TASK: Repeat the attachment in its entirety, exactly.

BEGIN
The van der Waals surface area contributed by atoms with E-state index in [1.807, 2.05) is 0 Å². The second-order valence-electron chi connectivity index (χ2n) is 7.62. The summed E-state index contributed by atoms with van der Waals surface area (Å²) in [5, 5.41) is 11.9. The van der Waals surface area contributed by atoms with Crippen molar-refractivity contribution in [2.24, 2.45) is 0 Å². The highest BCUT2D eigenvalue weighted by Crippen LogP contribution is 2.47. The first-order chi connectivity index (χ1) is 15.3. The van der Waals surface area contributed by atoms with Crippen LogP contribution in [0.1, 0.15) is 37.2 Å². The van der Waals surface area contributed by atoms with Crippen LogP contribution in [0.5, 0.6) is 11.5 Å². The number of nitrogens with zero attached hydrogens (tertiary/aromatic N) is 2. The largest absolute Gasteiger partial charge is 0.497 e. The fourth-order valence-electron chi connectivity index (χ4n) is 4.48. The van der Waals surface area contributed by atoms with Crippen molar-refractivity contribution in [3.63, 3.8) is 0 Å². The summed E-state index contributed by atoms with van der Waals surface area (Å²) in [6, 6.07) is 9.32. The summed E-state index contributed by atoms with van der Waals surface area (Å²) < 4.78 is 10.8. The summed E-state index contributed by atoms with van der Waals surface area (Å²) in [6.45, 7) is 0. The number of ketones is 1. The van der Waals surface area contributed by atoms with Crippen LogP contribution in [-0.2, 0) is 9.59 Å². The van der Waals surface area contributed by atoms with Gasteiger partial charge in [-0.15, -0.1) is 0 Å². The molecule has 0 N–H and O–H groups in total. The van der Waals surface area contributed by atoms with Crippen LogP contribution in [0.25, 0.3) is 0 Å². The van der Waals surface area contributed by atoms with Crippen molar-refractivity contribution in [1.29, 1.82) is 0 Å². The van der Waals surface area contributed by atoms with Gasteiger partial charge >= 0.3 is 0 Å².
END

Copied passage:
The van der Waals surface area contributed by atoms with E-state index in [1.807, 2.05) is 0 Å². The second-order valence-electron chi connectivity index (χ2n) is 7.62. The summed E-state index contributed by atoms with van der Waals surface area (Å²) in [5, 5.41) is 11.9. The van der Waals surface area contributed by atoms with Crippen molar-refractivity contribution in [2.24, 2.45) is 0 Å². The highest BCUT2D eigenvalue weighted by Crippen LogP contribution is 2.47. The first-order chi connectivity index (χ1) is 15.3. The van der Waals surface area contributed by atoms with Crippen LogP contribution in [0.1, 0.15) is 37.2 Å². The van der Waals surface area contributed by atoms with Crippen LogP contribution in [0.5, 0.6) is 11.5 Å². The number of nitrogens with zero attached hydrogens (tertiary/aromatic N) is 2. The largest absolute Gasteiger partial charge is 0.497 e. The fourth-order valence-electron chi connectivity index (χ4n) is 4.48. The van der Waals surface area contributed by atoms with Crippen molar-refractivity contribution in [3.63, 3.8) is 0 Å². The summed E-state index contributed by atoms with van der Waals surface area (Å²) in [6, 6.07) is 9.32. The summed E-state index contributed by atoms with van der Waals surface area (Å²) < 4.78 is 10.8. The summed E-state index contributed by atoms with van der Waals surface area (Å²) in [6.45, 7) is 0. The number of ketones is 1. The van der Waals surface area contributed by atoms with Crippen LogP contribution in [-0.2, 0) is 9.59 Å². The van der Waals surface area contributed by atoms with Gasteiger partial charge in [-0.15, -0.1) is 0 Å². The molecule has 0 N–H and O–H groups in total. The van der Waals surface area contributed by atoms with Crippen LogP contribution in [0.25, 0.3) is 0 Å². The van der Waals surface area contributed by atoms with Crippen molar-refractivity contribution in [1.29, 1.82) is 0 Å². The van der Waals surface area contributed by atoms with Gasteiger partial charge >= 0.3 is 0 Å².